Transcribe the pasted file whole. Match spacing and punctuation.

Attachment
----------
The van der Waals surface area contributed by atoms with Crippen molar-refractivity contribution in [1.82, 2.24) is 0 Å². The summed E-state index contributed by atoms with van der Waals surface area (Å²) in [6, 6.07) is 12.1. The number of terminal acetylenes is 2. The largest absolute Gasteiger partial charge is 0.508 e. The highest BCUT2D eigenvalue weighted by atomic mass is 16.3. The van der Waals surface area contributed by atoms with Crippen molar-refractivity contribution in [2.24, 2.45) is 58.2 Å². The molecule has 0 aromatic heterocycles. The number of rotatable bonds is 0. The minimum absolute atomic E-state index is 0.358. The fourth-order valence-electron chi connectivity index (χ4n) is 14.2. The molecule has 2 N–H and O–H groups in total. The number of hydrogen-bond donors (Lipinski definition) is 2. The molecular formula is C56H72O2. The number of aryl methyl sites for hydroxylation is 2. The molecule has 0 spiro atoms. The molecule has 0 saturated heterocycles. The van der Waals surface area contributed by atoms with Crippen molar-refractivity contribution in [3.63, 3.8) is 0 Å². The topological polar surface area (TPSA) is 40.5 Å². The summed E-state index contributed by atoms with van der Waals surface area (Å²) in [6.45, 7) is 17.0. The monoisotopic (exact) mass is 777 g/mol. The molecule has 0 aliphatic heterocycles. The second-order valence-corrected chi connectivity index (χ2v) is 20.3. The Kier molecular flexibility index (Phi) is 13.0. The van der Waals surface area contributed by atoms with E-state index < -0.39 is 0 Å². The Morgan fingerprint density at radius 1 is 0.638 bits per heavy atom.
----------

The van der Waals surface area contributed by atoms with Crippen molar-refractivity contribution in [1.82, 2.24) is 0 Å². The summed E-state index contributed by atoms with van der Waals surface area (Å²) in [6, 6.07) is 12.1. The number of terminal acetylenes is 2. The largest absolute Gasteiger partial charge is 0.508 e. The highest BCUT2D eigenvalue weighted by atomic mass is 16.3. The van der Waals surface area contributed by atoms with Crippen molar-refractivity contribution in [2.24, 2.45) is 58.2 Å². The molecule has 0 aromatic heterocycles. The number of rotatable bonds is 0. The minimum absolute atomic E-state index is 0.358. The fourth-order valence-electron chi connectivity index (χ4n) is 14.2. The molecule has 2 N–H and O–H groups in total. The number of hydrogen-bond donors (Lipinski definition) is 2. The molecular formula is C56H72O2. The number of aryl methyl sites for hydroxylation is 2. The molecule has 0 spiro atoms. The molecule has 0 saturated heterocycles. The van der Waals surface area contributed by atoms with Crippen molar-refractivity contribution in [3.63, 3.8) is 0 Å². The topological polar surface area (TPSA) is 40.5 Å². The summed E-state index contributed by atoms with van der Waals surface area (Å²) in [6.45, 7) is 17.0. The monoisotopic (exact) mass is 777 g/mol. The molecule has 0 aliphatic heterocycles. The second-order valence-corrected chi connectivity index (χ2v) is 20.3. The Kier molecular flexibility index (Phi) is 13.0. The van der Waals surface area contributed by atoms with E-state index < -0.39 is 0 Å². The Morgan fingerprint density at radius 1 is 0.638 bits per heavy atom.